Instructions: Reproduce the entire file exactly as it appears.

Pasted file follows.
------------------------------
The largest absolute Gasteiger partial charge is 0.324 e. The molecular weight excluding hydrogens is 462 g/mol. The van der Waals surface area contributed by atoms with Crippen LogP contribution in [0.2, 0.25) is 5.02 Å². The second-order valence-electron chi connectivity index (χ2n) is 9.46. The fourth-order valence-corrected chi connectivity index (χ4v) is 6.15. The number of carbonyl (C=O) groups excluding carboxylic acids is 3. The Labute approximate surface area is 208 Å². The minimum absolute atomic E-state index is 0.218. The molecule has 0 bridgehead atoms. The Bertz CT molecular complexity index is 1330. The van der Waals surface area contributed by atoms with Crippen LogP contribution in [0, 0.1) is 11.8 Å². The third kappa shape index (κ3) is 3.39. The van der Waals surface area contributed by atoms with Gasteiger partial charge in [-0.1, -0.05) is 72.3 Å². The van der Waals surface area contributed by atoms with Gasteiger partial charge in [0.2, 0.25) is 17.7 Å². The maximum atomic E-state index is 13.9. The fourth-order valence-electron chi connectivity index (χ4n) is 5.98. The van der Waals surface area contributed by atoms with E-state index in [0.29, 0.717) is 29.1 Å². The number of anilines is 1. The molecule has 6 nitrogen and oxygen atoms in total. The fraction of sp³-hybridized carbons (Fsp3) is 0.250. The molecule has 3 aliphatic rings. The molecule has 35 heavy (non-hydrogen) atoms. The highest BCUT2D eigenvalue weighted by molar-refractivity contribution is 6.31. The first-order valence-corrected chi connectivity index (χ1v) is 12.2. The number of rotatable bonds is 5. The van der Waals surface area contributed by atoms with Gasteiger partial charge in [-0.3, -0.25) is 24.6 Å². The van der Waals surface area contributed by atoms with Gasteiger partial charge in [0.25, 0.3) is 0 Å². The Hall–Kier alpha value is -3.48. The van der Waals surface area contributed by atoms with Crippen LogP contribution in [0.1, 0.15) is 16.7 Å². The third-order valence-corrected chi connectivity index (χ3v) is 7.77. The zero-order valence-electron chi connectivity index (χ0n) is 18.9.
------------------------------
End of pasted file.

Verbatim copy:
The largest absolute Gasteiger partial charge is 0.324 e. The molecular weight excluding hydrogens is 462 g/mol. The van der Waals surface area contributed by atoms with Crippen LogP contribution in [0.2, 0.25) is 5.02 Å². The second-order valence-electron chi connectivity index (χ2n) is 9.46. The fourth-order valence-corrected chi connectivity index (χ4v) is 6.15. The number of carbonyl (C=O) groups excluding carboxylic acids is 3. The Labute approximate surface area is 208 Å². The minimum absolute atomic E-state index is 0.218. The molecule has 0 bridgehead atoms. The Bertz CT molecular complexity index is 1330. The van der Waals surface area contributed by atoms with Crippen LogP contribution in [0, 0.1) is 11.8 Å². The third kappa shape index (κ3) is 3.39. The van der Waals surface area contributed by atoms with Gasteiger partial charge in [-0.1, -0.05) is 72.3 Å². The van der Waals surface area contributed by atoms with Gasteiger partial charge in [0.2, 0.25) is 17.7 Å². The maximum atomic E-state index is 13.9. The fourth-order valence-electron chi connectivity index (χ4n) is 5.98. The van der Waals surface area contributed by atoms with E-state index in [0.29, 0.717) is 29.1 Å². The number of anilines is 1. The molecule has 6 nitrogen and oxygen atoms in total. The fraction of sp³-hybridized carbons (Fsp3) is 0.250. The molecule has 3 aliphatic rings. The molecule has 35 heavy (non-hydrogen) atoms. The highest BCUT2D eigenvalue weighted by molar-refractivity contribution is 6.31. The first-order valence-corrected chi connectivity index (χ1v) is 12.2. The number of rotatable bonds is 5. The van der Waals surface area contributed by atoms with Gasteiger partial charge in [-0.3, -0.25) is 24.6 Å². The van der Waals surface area contributed by atoms with Gasteiger partial charge in [0.25, 0.3) is 0 Å². The Hall–Kier alpha value is -3.48. The van der Waals surface area contributed by atoms with Crippen LogP contribution in [0.1, 0.15) is 16.7 Å². The third-order valence-corrected chi connectivity index (χ3v) is 7.77. The zero-order valence-electron chi connectivity index (χ0n) is 18.9.